Smith’s was a practical policy for thousands of ‘little schools’ in each parish (all 60,000 of them!) to ensure their intellectual development as the best antidote to “gross ignorance and stupidity” among the “inferior ranks of people”. He made his plea for education being supported by government and the taxes of richer citizens, and their charity, by raising fears they would likely to respond to, namely the fear of disorder occasioned by mobs of avoidable illiteracy and ignorance:

“the state, however, derives no inconsiderable advantage from their instruction. The more they are instructed, the less liable they are to the delusions of enthusiasm and superstition, which among ignorant nations, frequently occasion the most dreadful disorders. An instructed and intelligent people are always more decent and orderly than an ignorant and stupid one. … In free countries, where the safety of government depends very much upon the favourable judgement which the people may form from it conduct, it must surely be of the highest importance that hey should not be disposed to judge rashly or capriciously concerning it.’ (Wealth Of Nations, Book V.i.f.61: page 788).

I commend to J. Young that he read the original text by Smith and not a poorly paraphrased version of it by a highly politically-mind source such as Chomsky, who read “snippets of Adam Smith, the few phrases they teach in school”, and cannot even quote properly the ‘snippet’ he does read.

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Friday, November 05, 2010

How Not to Avoid a "Black Vortex"

Brooke Crothers interviews Andy Grove, co-founder of Intel. He writes for

Intel's Andy Grove on manufacturing in America”

“U.S. businesses "follow the invisible hand. And the United States follows the black vortex into the abyss, as a result," he continued. U.S. businesses "just follow their own optimum outcome."

If leading manufacturers act or rely on the myth of ‘an invisible hand’, I fear for the decisions they might make when believing that there is an actual invisible hand leading them and others into the very “black vortex into the abyss”, that Andy Grove prefers to avoid.


A Review of Ian Simpson Ross, The Life of Adam Smith, 2010 (2nd edition): Part 2: Early Years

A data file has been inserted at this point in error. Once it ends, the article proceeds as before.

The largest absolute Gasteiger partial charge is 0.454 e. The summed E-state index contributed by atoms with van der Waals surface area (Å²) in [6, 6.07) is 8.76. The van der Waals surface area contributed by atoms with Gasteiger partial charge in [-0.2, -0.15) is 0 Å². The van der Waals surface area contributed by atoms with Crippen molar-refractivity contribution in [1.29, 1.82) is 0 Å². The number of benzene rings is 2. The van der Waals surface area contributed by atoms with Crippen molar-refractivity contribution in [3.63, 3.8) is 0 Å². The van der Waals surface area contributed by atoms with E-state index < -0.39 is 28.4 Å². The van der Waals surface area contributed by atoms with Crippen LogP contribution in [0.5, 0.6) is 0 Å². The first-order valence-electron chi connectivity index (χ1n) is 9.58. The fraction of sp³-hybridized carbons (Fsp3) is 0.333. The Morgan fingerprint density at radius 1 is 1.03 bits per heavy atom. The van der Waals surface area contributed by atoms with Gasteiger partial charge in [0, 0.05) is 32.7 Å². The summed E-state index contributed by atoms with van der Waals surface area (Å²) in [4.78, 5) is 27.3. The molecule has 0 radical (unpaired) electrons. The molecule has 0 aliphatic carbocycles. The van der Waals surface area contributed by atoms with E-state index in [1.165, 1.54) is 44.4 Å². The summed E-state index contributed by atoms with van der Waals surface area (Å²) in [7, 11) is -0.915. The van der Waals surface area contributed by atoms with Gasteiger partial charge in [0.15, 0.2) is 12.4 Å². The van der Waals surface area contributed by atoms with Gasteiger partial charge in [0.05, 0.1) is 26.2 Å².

Gavin Kennedy
The preface to the second edition contains this paragraph from Ian Ross:

If Smith is one of the inventors of the modern world, what kind of nightmare did he bring upon us? Alternatively, if he did inquire successfully into the origin of wealth and how it is constituted, why is his message so badly misunderstood and misapplied? Well, the story of his life and books tells us he was very far from being an optimistic promoter of market fundamentalism. He accused himself of having a ‘melancholy and evil boding mind’, and denounced ‘prodigals and projectors’ who sought to enrich themselves at the expense of others, with schemes that mingled folly with knavery. He was suspicious of governments, and equally so of merchants and manufacturers scheming to deceive the public by cornering the market or engagement in other malpractices. He believed that fair and lawful competition in the market would lead to fairness in compensation or producers, as well as fair pricing for consumers, everywhere in the world, not just in domains favoured at the expense of others. It seems to me, also, he would esteem the idea emanating from Ludwig Erhard and others in the post-World War Two era, about nations endorsing the social market based on free and fair competition, going along with responsible provision for a safety net for health care, pensions, and unemployment insurance.